Who gets love in popular culture? I have been thinking about that question for a decade now. Last Friday, I watched a film that surprised me in ways I had never imagined. Pa Ranjith’s latest film, Natchathiram Nagargiradhu, which translates to ‘a star shoots across’, seems to answer all our questions about the idea of contemporary love. Trust me, there is an interpretation for everyone – inter-caste, inter-faith, queer love, inclusivity, sexuality, woman as a category, genderless casteless love. The way Ranjith sees urban Indian society is refreshing, authentic and political. He embodies the power of a conversation into one of the finest scenes in Indian cinema.
Theatre director Subeer (Regin Rose) wants to put together a play on love. And there begins a conversation leading to various interpretations, heated discussion and face-offs that unmask people’s politics and standpoints. Subeer has opened a can of worms. Set in Auroville, Pondicherry, the theatre backdrop serves as the microcosm of modern Indian society and the idea of community and allyship.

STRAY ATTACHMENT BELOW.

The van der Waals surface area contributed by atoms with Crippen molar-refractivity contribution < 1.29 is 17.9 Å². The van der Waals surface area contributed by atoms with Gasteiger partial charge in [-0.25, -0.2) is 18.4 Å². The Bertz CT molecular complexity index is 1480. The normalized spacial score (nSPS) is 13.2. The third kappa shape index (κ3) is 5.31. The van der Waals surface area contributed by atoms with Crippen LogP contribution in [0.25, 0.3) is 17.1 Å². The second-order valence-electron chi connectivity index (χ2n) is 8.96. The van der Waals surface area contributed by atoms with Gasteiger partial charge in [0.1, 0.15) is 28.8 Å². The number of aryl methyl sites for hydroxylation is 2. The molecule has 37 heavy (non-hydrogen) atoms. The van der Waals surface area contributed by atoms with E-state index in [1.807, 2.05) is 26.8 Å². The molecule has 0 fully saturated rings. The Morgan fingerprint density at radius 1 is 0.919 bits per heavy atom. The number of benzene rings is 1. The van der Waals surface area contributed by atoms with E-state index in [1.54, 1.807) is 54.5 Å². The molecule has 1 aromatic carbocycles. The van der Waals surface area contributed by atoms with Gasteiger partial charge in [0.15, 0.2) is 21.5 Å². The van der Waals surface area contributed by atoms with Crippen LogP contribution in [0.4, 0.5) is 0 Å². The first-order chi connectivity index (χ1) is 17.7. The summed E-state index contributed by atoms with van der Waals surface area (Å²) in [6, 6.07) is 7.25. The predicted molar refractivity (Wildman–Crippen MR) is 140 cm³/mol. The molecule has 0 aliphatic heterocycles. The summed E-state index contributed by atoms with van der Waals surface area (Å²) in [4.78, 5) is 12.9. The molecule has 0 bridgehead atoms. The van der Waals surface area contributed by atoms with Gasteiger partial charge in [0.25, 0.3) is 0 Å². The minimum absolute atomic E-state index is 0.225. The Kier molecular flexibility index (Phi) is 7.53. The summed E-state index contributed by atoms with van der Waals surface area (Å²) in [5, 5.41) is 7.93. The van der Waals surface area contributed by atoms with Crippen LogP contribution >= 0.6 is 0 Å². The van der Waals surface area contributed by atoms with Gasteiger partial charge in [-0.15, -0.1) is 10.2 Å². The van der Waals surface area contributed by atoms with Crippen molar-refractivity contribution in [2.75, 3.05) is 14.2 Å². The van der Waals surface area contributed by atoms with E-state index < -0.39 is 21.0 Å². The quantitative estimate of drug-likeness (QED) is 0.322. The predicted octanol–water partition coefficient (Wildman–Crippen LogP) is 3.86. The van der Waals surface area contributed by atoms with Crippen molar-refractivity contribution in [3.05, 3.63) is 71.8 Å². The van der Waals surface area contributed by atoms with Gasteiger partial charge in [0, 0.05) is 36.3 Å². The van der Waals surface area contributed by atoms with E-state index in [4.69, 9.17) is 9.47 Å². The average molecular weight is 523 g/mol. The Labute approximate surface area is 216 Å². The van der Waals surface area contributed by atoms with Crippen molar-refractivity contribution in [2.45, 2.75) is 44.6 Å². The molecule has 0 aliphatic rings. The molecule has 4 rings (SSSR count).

Madeline, a French woman, argues that love is a universal feeling. Sylvia, a trans woman played by Sherin Celine Mathew, discusses the idea of exclusion and the acceptance of love from her partner Joel. It’s a great tragedy that Sherin died by suicide in real life. Praveen and Diana are for genderless, casteless love. Arjun’s idea of love is a filmy stereotype filled with scheming and deceit. Diana thinks love is freedom to find oneself. Iniyan thinks love is not romantic, it’s painful. David interjects: “...but there are also people who kill their children in the name of love”. He is talking about ‘honour killings’!